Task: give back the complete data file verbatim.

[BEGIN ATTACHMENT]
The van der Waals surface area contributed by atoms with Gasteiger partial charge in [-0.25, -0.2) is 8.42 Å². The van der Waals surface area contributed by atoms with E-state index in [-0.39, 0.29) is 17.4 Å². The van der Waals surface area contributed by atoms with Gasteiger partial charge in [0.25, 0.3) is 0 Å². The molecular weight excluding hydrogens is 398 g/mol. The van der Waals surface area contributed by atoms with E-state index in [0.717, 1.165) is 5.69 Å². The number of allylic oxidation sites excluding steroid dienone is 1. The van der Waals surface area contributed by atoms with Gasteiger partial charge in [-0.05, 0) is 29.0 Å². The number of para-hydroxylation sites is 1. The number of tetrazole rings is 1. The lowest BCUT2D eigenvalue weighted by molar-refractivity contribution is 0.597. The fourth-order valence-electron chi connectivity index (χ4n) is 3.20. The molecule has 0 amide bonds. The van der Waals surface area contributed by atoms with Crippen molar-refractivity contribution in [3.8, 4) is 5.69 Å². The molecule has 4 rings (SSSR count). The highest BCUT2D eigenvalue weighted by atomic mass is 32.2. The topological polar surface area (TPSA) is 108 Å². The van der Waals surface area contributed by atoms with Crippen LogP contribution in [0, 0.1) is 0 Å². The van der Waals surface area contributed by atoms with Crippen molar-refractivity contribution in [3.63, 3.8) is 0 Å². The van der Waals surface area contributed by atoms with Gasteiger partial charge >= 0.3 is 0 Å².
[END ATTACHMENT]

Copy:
The van der Waals surface area contributed by atoms with Gasteiger partial charge in [-0.25, -0.2) is 8.42 Å². The van der Waals surface area contributed by atoms with E-state index in [-0.39, 0.29) is 17.4 Å². The van der Waals surface area contributed by atoms with Gasteiger partial charge in [0.25, 0.3) is 0 Å². The molecular weight excluding hydrogens is 398 g/mol. The van der Waals surface area contributed by atoms with E-state index in [0.717, 1.165) is 5.69 Å². The number of allylic oxidation sites excluding steroid dienone is 1. The van der Waals surface area contributed by atoms with Gasteiger partial charge in [-0.05, 0) is 29.0 Å². The number of para-hydroxylation sites is 1. The number of tetrazole rings is 1. The lowest BCUT2D eigenvalue weighted by molar-refractivity contribution is 0.597. The fourth-order valence-electron chi connectivity index (χ4n) is 3.20. The molecule has 0 amide bonds. The van der Waals surface area contributed by atoms with Crippen molar-refractivity contribution in [3.8, 4) is 5.69 Å². The molecule has 4 rings (SSSR count). The highest BCUT2D eigenvalue weighted by atomic mass is 32.2. The topological polar surface area (TPSA) is 108 Å². The van der Waals surface area contributed by atoms with Crippen LogP contribution in [0, 0.1) is 0 Å². The van der Waals surface area contributed by atoms with Crippen molar-refractivity contribution in [3.63, 3.8) is 0 Å². The van der Waals surface area contributed by atoms with Gasteiger partial charge >= 0.3 is 0 Å².